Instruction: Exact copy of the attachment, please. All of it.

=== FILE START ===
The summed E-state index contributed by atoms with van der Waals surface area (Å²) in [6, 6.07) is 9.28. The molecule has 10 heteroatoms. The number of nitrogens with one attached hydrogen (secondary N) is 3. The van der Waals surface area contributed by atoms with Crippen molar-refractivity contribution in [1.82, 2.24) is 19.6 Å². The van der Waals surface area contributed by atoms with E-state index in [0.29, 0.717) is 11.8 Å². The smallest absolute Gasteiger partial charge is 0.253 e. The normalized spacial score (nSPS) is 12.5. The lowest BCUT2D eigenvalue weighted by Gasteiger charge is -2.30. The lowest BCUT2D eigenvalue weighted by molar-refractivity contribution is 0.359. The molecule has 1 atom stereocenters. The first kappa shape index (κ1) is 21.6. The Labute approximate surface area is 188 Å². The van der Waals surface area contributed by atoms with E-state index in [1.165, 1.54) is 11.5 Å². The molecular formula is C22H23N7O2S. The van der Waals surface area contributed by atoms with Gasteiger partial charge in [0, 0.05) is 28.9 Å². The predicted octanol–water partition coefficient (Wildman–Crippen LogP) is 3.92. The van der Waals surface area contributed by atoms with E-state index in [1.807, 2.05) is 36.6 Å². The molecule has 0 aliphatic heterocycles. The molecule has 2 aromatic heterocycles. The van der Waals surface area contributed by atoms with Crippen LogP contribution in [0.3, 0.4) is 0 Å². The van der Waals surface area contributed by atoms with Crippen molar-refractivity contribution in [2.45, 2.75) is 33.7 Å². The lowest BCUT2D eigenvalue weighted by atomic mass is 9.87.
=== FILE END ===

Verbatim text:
The summed E-state index contributed by atoms with van der Waals surface area (Å²) in [6, 6.07) is 9.28. The molecule has 10 heteroatoms. The number of nitrogens with one attached hydrogen (secondary N) is 3. The van der Waals surface area contributed by atoms with Crippen molar-refractivity contribution in [1.82, 2.24) is 19.6 Å². The van der Waals surface area contributed by atoms with E-state index in [0.29, 0.717) is 11.8 Å². The smallest absolute Gasteiger partial charge is 0.253 e. The normalized spacial score (nSPS) is 12.5. The lowest BCUT2D eigenvalue weighted by Gasteiger charge is -2.30. The lowest BCUT2D eigenvalue weighted by molar-refractivity contribution is 0.359. The molecule has 1 atom stereocenters. The first kappa shape index (κ1) is 21.6. The Labute approximate surface area is 188 Å². The van der Waals surface area contributed by atoms with E-state index in [1.165, 1.54) is 11.5 Å². The molecular formula is C22H23N7O2S. The van der Waals surface area contributed by atoms with Gasteiger partial charge in [0, 0.05) is 28.9 Å². The predicted octanol–water partition coefficient (Wildman–Crippen LogP) is 3.92. The van der Waals surface area contributed by atoms with E-state index in [1.807, 2.05) is 36.6 Å². The molecule has 0 aliphatic heterocycles. The molecule has 2 aromatic heterocycles. The van der Waals surface area contributed by atoms with Crippen LogP contribution in [0.3, 0.4) is 0 Å². The van der Waals surface area contributed by atoms with Crippen molar-refractivity contribution in [2.45, 2.75) is 33.7 Å². The lowest BCUT2D eigenvalue weighted by atomic mass is 9.87.